You know that Facebook friend who updates their status so much you feel as though you know a little too much about their life (i.e. every meal, waking thought, etc) – and not in a good way? Well, it is vital that your brand’s social campaign not replicate this behavior. An article in Advertising Week suggests that brands should avoid publishing a constant stream of content – dubbed “update overload”– as they face the risk of being considered annoying and move followers to hide subsequent updates. Of course, presence is important, but find that balance!
Is your car connected? If you are not driving around in the 5% of new cars that are connected to the Internet today, give it a few years. According to the president of AT&T’s Emerging Devices business, within three to five years 100% of new cars will have connectivity. This gives an entirely new meaning to a mobile office and a great innovation for the real estate agent who is constantly on-the-go!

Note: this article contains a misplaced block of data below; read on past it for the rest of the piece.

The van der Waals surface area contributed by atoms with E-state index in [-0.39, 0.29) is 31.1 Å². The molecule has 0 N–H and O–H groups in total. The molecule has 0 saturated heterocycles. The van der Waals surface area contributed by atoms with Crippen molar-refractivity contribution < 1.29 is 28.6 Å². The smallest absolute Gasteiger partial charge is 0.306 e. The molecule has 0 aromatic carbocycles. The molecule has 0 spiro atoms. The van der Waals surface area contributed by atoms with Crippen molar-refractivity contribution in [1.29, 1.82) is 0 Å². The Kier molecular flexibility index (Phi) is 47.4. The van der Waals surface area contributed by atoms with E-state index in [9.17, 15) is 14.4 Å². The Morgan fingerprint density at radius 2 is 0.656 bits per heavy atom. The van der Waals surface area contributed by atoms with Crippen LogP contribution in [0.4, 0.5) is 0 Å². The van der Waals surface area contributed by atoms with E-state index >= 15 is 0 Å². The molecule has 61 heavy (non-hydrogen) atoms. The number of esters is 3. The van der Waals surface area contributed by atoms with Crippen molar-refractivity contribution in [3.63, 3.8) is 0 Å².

Previously, those living in some rural areas of America and southern Canada had “slow and expensive options for connecting to the Internet,” FORTUNE reports.Well, not any longer. A new satellite hitting orbit this week will allow for 10 times the speed of service. A much-welcome announcement for those being affected, I am sure.
Switching topics now to an article in Advertising Age that looks at the makeup of the typical American household. The 2010 Census – still revealing interesting gems – shows that a traditional married couple with children comprises just 20% of households, and that over 45 million women are today’s “householders.” What does this mean for you? Consider that your clients may not always be the average family with “2.5 children,” as may have been the case in the past. The “typical” house hunting audience is like to be shifting as well, and thus, you need to be able to show a range of properties to fit different demands.
In closing, the increasingly digital world we live in is showing new implications of how we pass on our “possessions” to heirs, according to a British study at least. About 11 percent of survey respondents plan to leave a “digital inheritance” of passwords and usernames so loved ones can access their cloud-based assets such as music and photos. Interesting!